This week, the United States House of Representatives passed two bills that are considered to be the most sweeping gun measures to move through the house in nearly 25 years. On Wednesday (February 27), lawmakers voted 240-to-190 in favor of the Bipartisan Background Checks Act of 2019, which requires “background checks for all gun purchasers, including those at gun shows and on the internet,” The New York Times reports.
On Thursday (February 28), the House voted 228-198 to approve a background check bill called the Enhanced Background Checks Act of 2019, which would “extend the number of days government authorities have to complete a background check before a gun sale,” according to Reuters. Officials say this loophole it closes allowed Dylann Roof to buy the gun he used to kill nine people inside a Charleston church in 2015.
Both bills represent a major move on the part of the Democrats to show their unity around combating gun violence. While this is a huge victory for the Democrat-controlled House, the bills will likely face opposition from the Republican-controlled Senate and the White House. In fact, Republicans managed to temper the Democratic victory on Wednesday when they added a provision to the first bill that “would require the FBI to alert Immigration and Customs Enforcement if an undocumented immigrant tried to obtain a firearm,” The Times reports.
According to Reuters, the White House said on Monday (February 25) that President Donald Trump will be advised to veto both bills if they make it to his desk because “the first one would impose ‘burdensome requirements’ and the second ‘burdensome delays.’”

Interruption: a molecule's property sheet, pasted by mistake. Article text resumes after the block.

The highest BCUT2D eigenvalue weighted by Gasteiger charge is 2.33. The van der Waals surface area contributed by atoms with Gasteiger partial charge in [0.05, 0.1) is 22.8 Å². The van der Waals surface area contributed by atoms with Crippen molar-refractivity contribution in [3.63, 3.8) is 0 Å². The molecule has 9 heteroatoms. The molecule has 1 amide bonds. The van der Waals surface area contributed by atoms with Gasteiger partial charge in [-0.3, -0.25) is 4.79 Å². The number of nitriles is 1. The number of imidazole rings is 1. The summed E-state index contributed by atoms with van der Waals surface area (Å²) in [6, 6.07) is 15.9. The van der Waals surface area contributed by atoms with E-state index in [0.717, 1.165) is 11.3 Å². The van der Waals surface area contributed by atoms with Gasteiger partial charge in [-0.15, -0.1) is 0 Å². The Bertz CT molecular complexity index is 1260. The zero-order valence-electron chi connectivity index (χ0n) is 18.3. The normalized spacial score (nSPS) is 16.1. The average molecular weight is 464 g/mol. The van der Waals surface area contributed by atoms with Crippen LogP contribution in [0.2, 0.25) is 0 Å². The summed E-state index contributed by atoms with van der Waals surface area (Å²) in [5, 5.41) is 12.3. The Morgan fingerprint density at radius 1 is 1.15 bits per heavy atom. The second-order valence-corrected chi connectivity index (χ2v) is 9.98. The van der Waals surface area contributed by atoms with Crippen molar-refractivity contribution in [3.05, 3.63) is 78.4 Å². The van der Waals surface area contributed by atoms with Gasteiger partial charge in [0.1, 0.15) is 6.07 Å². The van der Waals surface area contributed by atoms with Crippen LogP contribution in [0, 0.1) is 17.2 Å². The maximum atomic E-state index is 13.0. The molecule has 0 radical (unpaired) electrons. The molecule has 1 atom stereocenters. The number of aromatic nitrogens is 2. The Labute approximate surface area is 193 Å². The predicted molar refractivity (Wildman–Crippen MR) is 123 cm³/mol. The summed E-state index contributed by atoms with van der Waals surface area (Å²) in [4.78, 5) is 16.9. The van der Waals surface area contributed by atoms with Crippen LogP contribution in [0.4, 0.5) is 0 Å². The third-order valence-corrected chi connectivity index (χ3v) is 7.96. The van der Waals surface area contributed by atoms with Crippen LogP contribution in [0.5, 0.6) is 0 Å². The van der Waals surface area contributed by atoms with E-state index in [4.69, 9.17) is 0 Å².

As Colorlines has previously reported, gun violence in the United States is a human rights crisis that is exceptionally painful for communities of color, with Black and Latinx people disproportionately impacted by firearm homicides.
“The U.S. government is prioritizing gun ownership over basic human rights. While many solutions have been offered, there has been a stunning lack of political will to save lives,” Margaret Huang, executive director of Amnesty International USA, said in a statement last fall. “Despite the huge number of guns in circulation and the sheer numbers of people killed by guns each year, there is a shocking lack of federal regulations that could save thousands.”
Representative Mike Thompson (D-Calif.), who leads the congressional Gun Violence Prevention Task Force, spoke to The Times about his party’s major win. “Finally, we have done more than thoughts and prayers. Finally, we have taken a vote to expand background checks and help save lives,” Thompson said. “For six long years, we worked on this issue, and the previous majority would not even let us have a hearing, let alone a vote to expand background checks. Today is a new day, and the show of support on both sides of the aisle for this important legislation is humbling.”